Blues Gig Review

Blues gig last night! Long-anticipated, a real Chicago Blues band, in our little town on the South Coast of Western Australia.

The warm-up act was a local guy called Moondog who’s been couch-surfing in the US for months every year, for the last ten years. He was very competent with his guitar, harmonica and stomp box. The themes were rather stereotypical – I lost my baby, I got a baby etc, various odes to sex and alcohol, and he had a song called I Mixed Me A Drink which he wanted everyone to sing the chorus to but that felt too much like church to us! Blues has a funny way of making even trite things someone is complaining about sound ultra-significant. Sort of like opera. You could write a song about how bad your potatoes are and you’d have people crying in the audience.

The basic blues guitar sound is very pleasant, and the harmonica is rather atmospheric. It’s fun to go to a gig like that once in a while, but I have a feeling I’d go mad if I listened to blues night after night, because it’s a bit limited thematically, and a bit howling-at-the-moon. It’d be like eating nothing but Spaghetti Bolognese every evening.

A sort of master of ceremonies appeared and gave a long alcohol-soaked speech during which he lapsed into actual tears several times while mentioning various blues musicians. I recognised him from work way back; he’d been a chaplain at one of the local schools. Back then he had collected applause for God, now he was staggering around emoting and asking us to clap at the mere mention of various names of people not present who were apparently blues legends. He was at that stage of progression through a large number of beer bottles where people get maudlin and cry everywhere, and I was glad when he finally stopped talking and let the musicians do their thing.

The main act was The Original Chicago Blues All-Stars, and they were excellent. Their drummer got ill and couldn’t make the trip, so they had a young Perth drummer they introduced as Tyler standing in for the tour, and he’d not rehearsed with them, but did a seamless job, looking incredibly focused. Other than that, they had one bass player and three guitarists. The bass player, Freddie Dixon, was a very cool cat, a total no-nonsense musician who just stood there and sang like he was born to do just that. He had a particularly lovely, large, curvy red bass with two sound holes shaped very much like the f-holes on a violin, and his playing sounded very like the style you often hear on double bass. He sang us a song about “not being superstitious, but a black cat just crossed my path” – much more thematic variation than the support act – as well as some blues standards written by his father, Willie Dixon.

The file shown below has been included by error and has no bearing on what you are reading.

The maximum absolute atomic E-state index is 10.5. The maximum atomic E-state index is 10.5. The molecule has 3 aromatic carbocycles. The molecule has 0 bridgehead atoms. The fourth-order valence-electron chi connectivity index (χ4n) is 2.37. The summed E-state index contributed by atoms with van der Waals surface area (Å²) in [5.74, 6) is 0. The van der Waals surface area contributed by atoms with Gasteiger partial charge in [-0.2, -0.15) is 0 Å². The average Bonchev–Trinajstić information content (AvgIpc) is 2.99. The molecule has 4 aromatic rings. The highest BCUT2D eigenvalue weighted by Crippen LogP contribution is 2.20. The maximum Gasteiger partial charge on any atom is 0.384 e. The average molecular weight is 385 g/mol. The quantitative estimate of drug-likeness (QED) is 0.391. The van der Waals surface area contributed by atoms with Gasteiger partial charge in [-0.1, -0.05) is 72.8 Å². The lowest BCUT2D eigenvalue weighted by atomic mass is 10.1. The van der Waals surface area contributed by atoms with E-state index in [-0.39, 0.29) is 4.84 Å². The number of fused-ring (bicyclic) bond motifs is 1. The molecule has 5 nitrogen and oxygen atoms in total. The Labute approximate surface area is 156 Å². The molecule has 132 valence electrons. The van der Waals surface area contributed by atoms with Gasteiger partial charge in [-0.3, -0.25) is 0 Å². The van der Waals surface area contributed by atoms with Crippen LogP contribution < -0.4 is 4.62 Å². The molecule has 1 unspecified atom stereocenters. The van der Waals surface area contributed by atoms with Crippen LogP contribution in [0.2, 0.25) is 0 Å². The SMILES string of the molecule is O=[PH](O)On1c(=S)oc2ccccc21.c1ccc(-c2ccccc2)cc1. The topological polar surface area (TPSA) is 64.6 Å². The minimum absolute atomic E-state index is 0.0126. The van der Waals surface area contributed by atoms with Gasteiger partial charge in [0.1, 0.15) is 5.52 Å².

After the bass guitarist had finished his couple of songs, he passed on to a lanky character who called himself Root Doc, and who sang a song that wasn’t all that different from Led Zeppelin’s Lemon Song in subject matter – and now I wonder which was first… Our eyebrows nearly climbed up over our heads when we looked sideways at each other during that one. There was a comedic element as he started describing the love interest’s breasts and playing deliberately ridiculous, sustained high notes on his guitar as his voice climbed higher and higher until he was shrieking incoherently. A bit after that he also sang us a song about a 500-year-old Jarrah tree, which is a West Australian tree, and he said he’d written it especially for the gig (they must have come through Pemberton way…). Later on he did an extremely funny number about meeting a girl on the Internet. He was deliberately hamming everything up, in contrast to the very grounded Freddie Dixon.

I had difficulty in the first half of the show working out who played what, with the three guitarists all playing at the same time. Two of them were doing lead type guitar, and their instruments had very distinctive voices, which combined with the finger patterns usually made things clear pretty quickly. But, the guy standing between them (name of Bob Lassandrello and the club owner back home) was doing a lot of rhythm guitar, and for a long time I really couldn’t hear what he was doing at all – it was like he wasn’t there, even though he clearly was playing – maybe my brain can only process a maximum of one bass and two guitars, in any given band. After the interval, I finally heard him, because he was doing lead guitar for a bit!

Their young guitarist, name of Michael Damani, early 20s, was fantastic – they all were, but the rest of them were over twice his age, and this young guy looked as if he was completely lost in the music and in a perpetual state of reverie, from which he occasionally emerged to make eye contact with the audience.

These guys played blues, explained a few things about the music, and after the interval, got quite funky, so much so that they ended up having people dancing in front of the stage for the last half hour of the three-hour gig. We were in the front row, and as more people arrived to dance, we ended up shifting backwards from all the wiggling! Brett uncharitably told me he wished for a large trapdoor to make them all disappear, so we could see the musicians doing their thing again. It was nearing 11pm, we’d been awake since 5.30am, and the music was starting to settle on us like a heavy quilt, so we snuck out during the dance encore, but it had been a really interesting night out.

This is a band well worth catching if they’re ever touring in other people’s local areas. Here’s a clip I found on YouTube with Freddie Dixon singing, Root Doc on the left, and young Michael Damani on the right!

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